Combine these factors with the distribution model used by big fruit and grocery supply companies, and the reason pawpaws aren’t a household name anymore becomes apparent. When you base the success of your business on scale, commoditization and a constant supply out of season, the pawpaw doesn’t fit. So shop farmers' markets, support local farmers and ask for local foods at your grocery so that maybe one day pawpaws will be a staple fruit on the American table once again!

To get around their short shelf-life, some companies and individuals preserve pawpaws or use them in products. There are tons of pawpaw jams out there. You can also get pawpaw ice cream and a lot of pawpaw beers.


Pawpaws become ripe in late August through September and into October.

Environmental Impact

Just like any wild, food-producing trees (like mulberries and sassafras). pawpaws have a positive environmental impact. Trees like pawpaws that grow along the sides of watersheds and on rocky, graded soil are particularly important when it comes to erosion control. In fact, some habitat restoration projects use pawpaws to prevent erosion because they’re so good at spreading via their hardy root structure. They're also amazing carbon sinks and do great work cooling the planet and improving air quality.

Last but not least, fruit bearing trees like pawpaws are an incredibly important food source for wildlife like squirrels, raccoons, opossums, foxes and even bears. The pawpaw is also the sole food source for the larvae of the beautiful zebra swallowtail butterfly. The acetogenins in the leaves of the pawpaw, which we’ll discuss below, are thought to serve as a deterrent to the butterfly’s predators.

Characteristics and What to Look for

The pawpaw looks like a giant, light green kidney bean. It’s filled with a yellow pulp that turns deeper in color the riper it gets. The texture of the pulp is described as a sort of custard-like (some folks call the pawpaw the American custard apple). There are big dark brown seeds throughout the fruit, but because they’re so big they’re easy to eat around.

Once ripe, the pawpaw will fall off the tree and can be gathered from the ground. When you were little, you may have sang The Pawpaw Patch song, about some little kid picking up pawpaws off the ground and putting them in their pocket. Now you know why. One good way to make sure your pawpaws are at peak ripeness is to shake the tree gently and grab the ones that fall off. And as mentioned above, because the fruit over-ripens quickly, you'll want to eat/use them pretty close to when you gather them. As they further ripen off the tree, they'll give off a really pungent, perfume-y smell - so be prepared!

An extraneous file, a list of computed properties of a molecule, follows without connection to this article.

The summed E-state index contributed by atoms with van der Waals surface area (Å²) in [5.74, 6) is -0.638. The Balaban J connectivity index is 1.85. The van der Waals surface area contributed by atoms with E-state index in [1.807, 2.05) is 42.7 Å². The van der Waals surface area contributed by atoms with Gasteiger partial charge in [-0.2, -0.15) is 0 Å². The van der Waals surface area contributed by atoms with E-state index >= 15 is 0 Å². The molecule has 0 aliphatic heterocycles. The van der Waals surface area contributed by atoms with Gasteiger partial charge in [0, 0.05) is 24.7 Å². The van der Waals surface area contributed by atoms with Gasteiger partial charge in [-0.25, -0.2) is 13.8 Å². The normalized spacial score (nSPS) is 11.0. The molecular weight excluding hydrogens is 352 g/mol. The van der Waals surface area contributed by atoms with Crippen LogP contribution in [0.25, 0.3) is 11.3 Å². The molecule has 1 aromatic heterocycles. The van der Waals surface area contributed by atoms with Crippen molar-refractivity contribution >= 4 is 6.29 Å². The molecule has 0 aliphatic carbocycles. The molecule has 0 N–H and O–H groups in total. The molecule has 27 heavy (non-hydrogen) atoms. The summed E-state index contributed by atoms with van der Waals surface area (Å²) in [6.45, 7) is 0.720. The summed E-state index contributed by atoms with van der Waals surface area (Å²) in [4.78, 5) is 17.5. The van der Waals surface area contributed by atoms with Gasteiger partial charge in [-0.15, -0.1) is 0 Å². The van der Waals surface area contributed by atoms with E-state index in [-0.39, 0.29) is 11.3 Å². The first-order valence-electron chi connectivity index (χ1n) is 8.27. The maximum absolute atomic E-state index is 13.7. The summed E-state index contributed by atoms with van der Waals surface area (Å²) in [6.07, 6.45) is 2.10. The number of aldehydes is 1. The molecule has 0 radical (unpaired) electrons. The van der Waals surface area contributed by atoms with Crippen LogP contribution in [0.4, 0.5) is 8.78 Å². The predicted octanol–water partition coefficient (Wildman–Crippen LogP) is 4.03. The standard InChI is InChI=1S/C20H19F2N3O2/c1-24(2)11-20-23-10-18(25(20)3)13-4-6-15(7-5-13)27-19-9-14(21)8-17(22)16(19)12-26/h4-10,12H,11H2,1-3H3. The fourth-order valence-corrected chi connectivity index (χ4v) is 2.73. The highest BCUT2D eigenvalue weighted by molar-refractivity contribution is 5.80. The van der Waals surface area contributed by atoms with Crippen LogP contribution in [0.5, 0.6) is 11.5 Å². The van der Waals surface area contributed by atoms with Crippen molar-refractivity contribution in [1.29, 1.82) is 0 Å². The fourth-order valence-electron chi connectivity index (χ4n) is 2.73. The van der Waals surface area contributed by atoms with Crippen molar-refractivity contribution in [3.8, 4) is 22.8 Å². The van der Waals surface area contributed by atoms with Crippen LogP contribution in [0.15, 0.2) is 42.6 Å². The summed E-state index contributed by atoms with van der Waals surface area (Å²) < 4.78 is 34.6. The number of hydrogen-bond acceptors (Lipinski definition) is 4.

If you want to forage for pawpaws yourself but don't know where to look, ask the ombudsmen for your state's park system, conservation or natural resources department. I highly recommend befriending foraging experts and old-timers in the know. Who knows what other cool backwoods-y stuff you might learn - like where to find morels or fiddleheads! If you want, you can also order fresh pawpaws online to have the overnighted to you. Play it safe and place your order in August or September to make sure you get some before they run out. By the way, you’ll get extra points if you go to the Ohio Pawpaw Festival, in which there is a pawpaw eating contest. Naturally.

Nutrition and Affects on the Body

When compared with the common fruits that Americans eat, like the apple, banana and orange, the pawpaw measures up pretty favorably. According to Kentucky State University, the pawpaw has three times the vitamin C as an apple and twice as much as a banana. It has double the riboflavin as an orange and a good amount of niacin. It’s also has a high amount of protein including all essential amino acids.

The other exciting thing about the pawpaw tree is that it produced acetogenins in its leaves and bark. Acetogenins have been researched as a botanical insecticide and as a treatment for lice. According to Memorial Sloan Kettering Cancer Center, acetogenins have been studied as a tool to fight cancer. However, because of this and other compounds in the pawpaw, some folks have allergic reactions to the fruit. If you handle a lot of them, you can also get a rash on your skin from allergic reactions. This might have happened to some of the men on Lewis and Clark’s expedition.

What to Do with It and Cooking

First thing is first: eat these dudes raw. Cut them up and dig in, while watching out for seeds. There’s a couple different techniques, but expect to get a little messy. Some folks like to halve them and get in there with a spoon. If you want to use the pulp, instead of scooping it into your face, squish it through a colander into a bowl using your hands. You can also use a fancy strainer and wooden pestle (i.e., a chinoise) if you’re at that level. The pulp freezes well.

As far as cooking is concerned, since the pawpaw has a sort of custard-like consistency, it works really well in any recipe that calls for smashed banana. This baked pawpaw pudding recipe looks awesome and will blow everyone away. Life can only get better if you make this pawpaw cheesecake. To really get a lot out of your pawpaws’ flavor, stick with pawpaw ice-cream and other cold preparations so that you don’t lose any flavor. The other great use for pawpaw is baking. Basically anything you can use bananas for, you can use pawpaw, so make pawpaw-nut bread!


When you get your hands on pawpaws you’ve got three options for storage. You can keep them at room temperature and use them quickly. If they’re ripe, you can throw them in the fridge so they last a little longer (around a week). If they’re slightly under-ripe, they’ll ripen in the fridge for a few weeks or you can just freeze the pulp.

Stretching Your Food Dollar Through Preservation

The third option is to preserve the fruit or dry them. Think jams, preserves or the cool drying techniques like those the Iroquois used, as mentioned above. There are also a couple of companies that use pawpaw in their beer and cider. If you’re into making homebrew, try incorporating pawpaw!